Last month L. waited until her birthday to go renew her driver’s license; it took an hour and forty-five minutes, which evidently wasn’t all that long for the process. They warned her to never go on a Monday or Friday as it’s much, much worse. Today is a Monday, and my birthday, and my license is expiring. Great.

I knew there was a small counter for licenses at the courthouse and I figured the line there would be shorter, and I was right: I had to wait about twenty seconds while the guy in front of me had his picture taken. Whoohoo! There’s a birthday present for ya.

I read two lines in the vision-o-meter to prove my glasses actually do something, signed a disturbing form for organ donorship (Yes, okay, if they’re any good someone in need can have my heart, lungs, liver, hepatocyte cells, kidneys, pancreas, islet cells, bones, connective tissue, skin grafts, blood vessels, heart valves, corneas, eyes, and small bowels – but did you have to list all that? Eeek.), signed the electronic pad for the license, had my picture taken, wrote a check for $24.50. A few seconds later and a machine spit out a new license. It’s terribly high tech now, with a fancy barcode on the back. The old one, even though it was issued just four years ago, still had a physical photo glued onto the license and then laminated in two layers of plastic, which was starting to come apart. I started to think this was the last state to issue such things, as when I’d get carded while out touring I could tell a lot of bouncers thought the thing was a fake.

I sort of suspected they take the old license and I had wanted to keep a copy, and while I’d cleared off my flatbed scanner before leaving the house, I neglected to actually scan the thing on it. I blame my sudden old age. I asked the county employee if I could see the old ID for a second; it had stickers on the back from when unannounced, I took my portfolio into Rolling Stone just six weeks after 9/11. To get into their New York office required a security check resulting in a sticker with the date on it. Stupid to want it, I know, but I’m like that. You should see my garage.

The woman was initially suspicious but relaxed when she realized it was for nostalgic purposes. “Some people are like that, I know.”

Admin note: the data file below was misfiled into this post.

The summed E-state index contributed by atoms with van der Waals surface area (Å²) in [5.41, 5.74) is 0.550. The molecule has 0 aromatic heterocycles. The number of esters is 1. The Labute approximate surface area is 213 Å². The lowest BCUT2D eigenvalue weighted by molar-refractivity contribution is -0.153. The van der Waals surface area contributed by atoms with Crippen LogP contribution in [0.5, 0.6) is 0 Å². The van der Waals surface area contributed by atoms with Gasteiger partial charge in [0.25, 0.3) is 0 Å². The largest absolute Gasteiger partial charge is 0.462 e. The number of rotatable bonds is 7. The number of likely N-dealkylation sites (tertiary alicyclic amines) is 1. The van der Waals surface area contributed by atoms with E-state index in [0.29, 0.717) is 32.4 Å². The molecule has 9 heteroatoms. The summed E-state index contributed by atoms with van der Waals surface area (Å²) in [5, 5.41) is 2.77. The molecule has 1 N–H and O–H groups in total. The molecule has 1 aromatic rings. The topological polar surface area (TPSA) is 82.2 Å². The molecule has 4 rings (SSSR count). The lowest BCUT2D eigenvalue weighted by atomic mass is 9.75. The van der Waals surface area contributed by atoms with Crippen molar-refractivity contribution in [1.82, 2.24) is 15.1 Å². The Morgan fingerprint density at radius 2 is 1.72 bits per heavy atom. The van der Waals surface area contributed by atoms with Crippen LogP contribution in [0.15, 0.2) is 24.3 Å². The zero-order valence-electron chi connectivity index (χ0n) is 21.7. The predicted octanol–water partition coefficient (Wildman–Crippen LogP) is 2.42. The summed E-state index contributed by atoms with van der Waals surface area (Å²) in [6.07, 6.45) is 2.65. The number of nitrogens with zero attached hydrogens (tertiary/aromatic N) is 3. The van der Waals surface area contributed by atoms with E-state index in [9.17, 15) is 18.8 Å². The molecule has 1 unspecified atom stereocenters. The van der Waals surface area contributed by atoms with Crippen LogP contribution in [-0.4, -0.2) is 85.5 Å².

“Yeah, I’ve got old license plates and so forth too from way back.”

“Of course, then when you die someone has to clean out your house.”

I wondered if there was a hit planned for the parking lot – sign the donor form, get harvested immediately.

It took no time at all to realize those stickers weren’t coming off no matter what. I flipped the license over to see if I could memorize what I looked like in the old photo.

When I got the thing I swore there was no way I’d be here now; the original plan was for L. to graduate and go to grad school, and the grad schools that fit her studies were few and far between and not in this state. I was going to follow her; I thought this was a pit stop between things – physically between two big cities, perhaps, metaphorically between one past and one future. (Or the frying pan and the fire, something like that.) I hadn’t yet really shown my photos to anyone for work. I hadn’t had any credits worth much. I had no idea I’d follow U2 on tour for five months and take the photos I took. No idea I’d do all the live photos in Moby’s tour program. No idea I’d be able to exhibit some of my stuff as art. No idea I’d end up taking this license to about forty states, that I’d put everything into storage including my car and go tour for four or five more months and still come back, that I’d move three times and still be here. The 28 year old in the photo had no idea a house and a baby and a lawn mower was coming. The 32 year old looking at the old photo tried to remember what that sense of not knowing was like, and handed the license back.

I went across the street to the grocery store that was “mine” for the first three years I lived here, and kept getting lost because it’s completely backwards from my new store. (I used to think the new store was backwards, but evidently I’m past that.) I got whole milk for the baby, Life cereal for me and the baby. I ate it when I was ten and somehow, a few months ago, I got the taste for it again and now I can’t stop. Fortunately the baby loves it too so I don’t feel like a moron being this age and buying Life cereal. I debated some bread to get and selected a 98 cent loaf, even though I wanted to splurge on a $2.16 loaf, because I only had five bucks and Life is expensive. A woman with an infant stood near the chicken cooler, looking off towards the deli counter as though waiting for someone. The infant – two or three months maybe – looked also, but seemed a bit overwhelmed by the amount of stuff around it.

The radio on the way home had the end of Joan Jett on:

put another dime in the jukebox, baby

My baby was excited to see me through the front window, wiggling and pointing from her high chair in the kitchen. I showed the license to L. and she looked at the photo.

“You look mad. Like you don’t want to be doing this.” I don’t feel mad. Perhaps I was just irritated about the old license.

I’d chosen the four year license instead of eight years, partially because it’s cheaper but also so I will have that moment to look back. But already, I can’t remember who it was in the old license’s photo.


This was published on 21 Jun 2004.
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